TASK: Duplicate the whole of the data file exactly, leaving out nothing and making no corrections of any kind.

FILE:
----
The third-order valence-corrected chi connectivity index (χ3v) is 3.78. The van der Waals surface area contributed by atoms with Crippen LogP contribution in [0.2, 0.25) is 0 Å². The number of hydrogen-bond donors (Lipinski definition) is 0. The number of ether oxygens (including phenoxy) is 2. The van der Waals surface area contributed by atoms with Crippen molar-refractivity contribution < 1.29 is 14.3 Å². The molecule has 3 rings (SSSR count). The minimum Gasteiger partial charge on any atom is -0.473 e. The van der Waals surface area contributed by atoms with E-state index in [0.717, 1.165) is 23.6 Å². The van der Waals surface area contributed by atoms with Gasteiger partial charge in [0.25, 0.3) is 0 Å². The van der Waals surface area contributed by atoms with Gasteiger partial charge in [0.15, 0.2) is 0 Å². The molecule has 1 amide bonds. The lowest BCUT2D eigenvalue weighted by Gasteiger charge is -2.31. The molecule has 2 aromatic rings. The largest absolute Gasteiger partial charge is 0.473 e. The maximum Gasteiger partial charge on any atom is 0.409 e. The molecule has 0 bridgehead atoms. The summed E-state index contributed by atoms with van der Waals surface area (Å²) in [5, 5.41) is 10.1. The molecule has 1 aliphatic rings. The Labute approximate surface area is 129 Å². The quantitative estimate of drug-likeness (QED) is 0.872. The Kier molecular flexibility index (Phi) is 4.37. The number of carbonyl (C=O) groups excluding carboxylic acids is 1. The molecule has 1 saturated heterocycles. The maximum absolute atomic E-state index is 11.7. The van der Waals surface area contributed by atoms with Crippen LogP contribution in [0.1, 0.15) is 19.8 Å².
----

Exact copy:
The third-order valence-corrected chi connectivity index (χ3v) is 3.78. The van der Waals surface area contributed by atoms with Crippen LogP contribution in [0.2, 0.25) is 0 Å². The number of hydrogen-bond donors (Lipinski definition) is 0. The number of ether oxygens (including phenoxy) is 2. The van der Waals surface area contributed by atoms with Crippen molar-refractivity contribution < 1.29 is 14.3 Å². The molecule has 3 rings (SSSR count). The minimum Gasteiger partial charge on any atom is -0.473 e. The van der Waals surface area contributed by atoms with E-state index in [0.717, 1.165) is 23.6 Å². The van der Waals surface area contributed by atoms with Gasteiger partial charge in [0.25, 0.3) is 0 Å². The van der Waals surface area contributed by atoms with Gasteiger partial charge in [0.15, 0.2) is 0 Å². The molecule has 1 amide bonds. The lowest BCUT2D eigenvalue weighted by Gasteiger charge is -2.31. The molecule has 2 aromatic rings. The largest absolute Gasteiger partial charge is 0.473 e. The maximum Gasteiger partial charge on any atom is 0.409 e. The molecule has 0 bridgehead atoms. The summed E-state index contributed by atoms with van der Waals surface area (Å²) in [5, 5.41) is 10.1. The molecule has 1 aliphatic rings. The Labute approximate surface area is 129 Å². The quantitative estimate of drug-likeness (QED) is 0.872. The Kier molecular flexibility index (Phi) is 4.37. The number of carbonyl (C=O) groups excluding carboxylic acids is 1. The molecule has 1 saturated heterocycles. The maximum absolute atomic E-state index is 11.7. The van der Waals surface area contributed by atoms with Crippen LogP contribution in [0.1, 0.15) is 19.8 Å².